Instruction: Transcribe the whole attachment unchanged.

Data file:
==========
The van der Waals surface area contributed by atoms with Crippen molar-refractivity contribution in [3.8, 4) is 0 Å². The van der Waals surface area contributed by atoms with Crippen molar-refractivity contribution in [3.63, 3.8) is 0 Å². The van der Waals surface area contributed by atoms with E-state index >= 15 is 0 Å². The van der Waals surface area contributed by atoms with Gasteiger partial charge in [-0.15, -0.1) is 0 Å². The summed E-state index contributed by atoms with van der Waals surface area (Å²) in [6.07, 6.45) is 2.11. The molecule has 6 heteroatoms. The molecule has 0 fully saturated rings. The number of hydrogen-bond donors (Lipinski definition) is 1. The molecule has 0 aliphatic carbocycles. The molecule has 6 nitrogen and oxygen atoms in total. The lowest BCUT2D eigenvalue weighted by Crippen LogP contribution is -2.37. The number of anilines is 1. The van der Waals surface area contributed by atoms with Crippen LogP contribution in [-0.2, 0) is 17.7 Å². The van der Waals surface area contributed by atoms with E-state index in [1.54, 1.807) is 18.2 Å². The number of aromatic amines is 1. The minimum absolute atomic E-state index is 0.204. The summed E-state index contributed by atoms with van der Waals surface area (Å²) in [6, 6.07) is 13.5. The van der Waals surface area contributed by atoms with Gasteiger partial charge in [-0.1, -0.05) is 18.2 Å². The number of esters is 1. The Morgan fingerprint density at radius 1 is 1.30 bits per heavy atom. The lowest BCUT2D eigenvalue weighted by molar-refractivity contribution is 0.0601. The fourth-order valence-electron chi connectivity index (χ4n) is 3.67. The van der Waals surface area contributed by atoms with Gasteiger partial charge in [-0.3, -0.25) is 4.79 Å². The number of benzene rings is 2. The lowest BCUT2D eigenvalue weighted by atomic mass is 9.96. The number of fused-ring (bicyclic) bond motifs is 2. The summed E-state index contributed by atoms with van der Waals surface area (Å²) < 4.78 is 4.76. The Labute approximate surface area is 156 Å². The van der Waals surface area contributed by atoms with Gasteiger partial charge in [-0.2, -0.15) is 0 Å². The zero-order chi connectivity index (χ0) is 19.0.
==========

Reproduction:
The van der Waals surface area contributed by atoms with Crippen molar-refractivity contribution in [3.8, 4) is 0 Å². The van der Waals surface area contributed by atoms with Crippen molar-refractivity contribution in [3.63, 3.8) is 0 Å². The van der Waals surface area contributed by atoms with E-state index >= 15 is 0 Å². The van der Waals surface area contributed by atoms with Gasteiger partial charge in [-0.15, -0.1) is 0 Å². The summed E-state index contributed by atoms with van der Waals surface area (Å²) in [6.07, 6.45) is 2.11. The molecule has 6 heteroatoms. The molecule has 0 fully saturated rings. The number of hydrogen-bond donors (Lipinski definition) is 1. The molecule has 0 aliphatic carbocycles. The molecule has 6 nitrogen and oxygen atoms in total. The lowest BCUT2D eigenvalue weighted by Crippen LogP contribution is -2.37. The number of anilines is 1. The van der Waals surface area contributed by atoms with Crippen LogP contribution in [-0.2, 0) is 17.7 Å². The van der Waals surface area contributed by atoms with E-state index in [1.54, 1.807) is 18.2 Å². The number of aromatic amines is 1. The minimum absolute atomic E-state index is 0.204. The summed E-state index contributed by atoms with van der Waals surface area (Å²) in [6, 6.07) is 13.5. The van der Waals surface area contributed by atoms with Gasteiger partial charge in [-0.1, -0.05) is 18.2 Å². The number of esters is 1. The Morgan fingerprint density at radius 1 is 1.30 bits per heavy atom. The lowest BCUT2D eigenvalue weighted by molar-refractivity contribution is 0.0601. The fourth-order valence-electron chi connectivity index (χ4n) is 3.67. The van der Waals surface area contributed by atoms with Gasteiger partial charge in [-0.3, -0.25) is 4.79 Å². The number of benzene rings is 2. The lowest BCUT2D eigenvalue weighted by atomic mass is 9.96. The number of fused-ring (bicyclic) bond motifs is 2. The summed E-state index contributed by atoms with van der Waals surface area (Å²) < 4.78 is 4.76. The Labute approximate surface area is 156 Å². The van der Waals surface area contributed by atoms with Gasteiger partial charge in [-0.2, -0.15) is 0 Å². The zero-order chi connectivity index (χ0) is 19.0.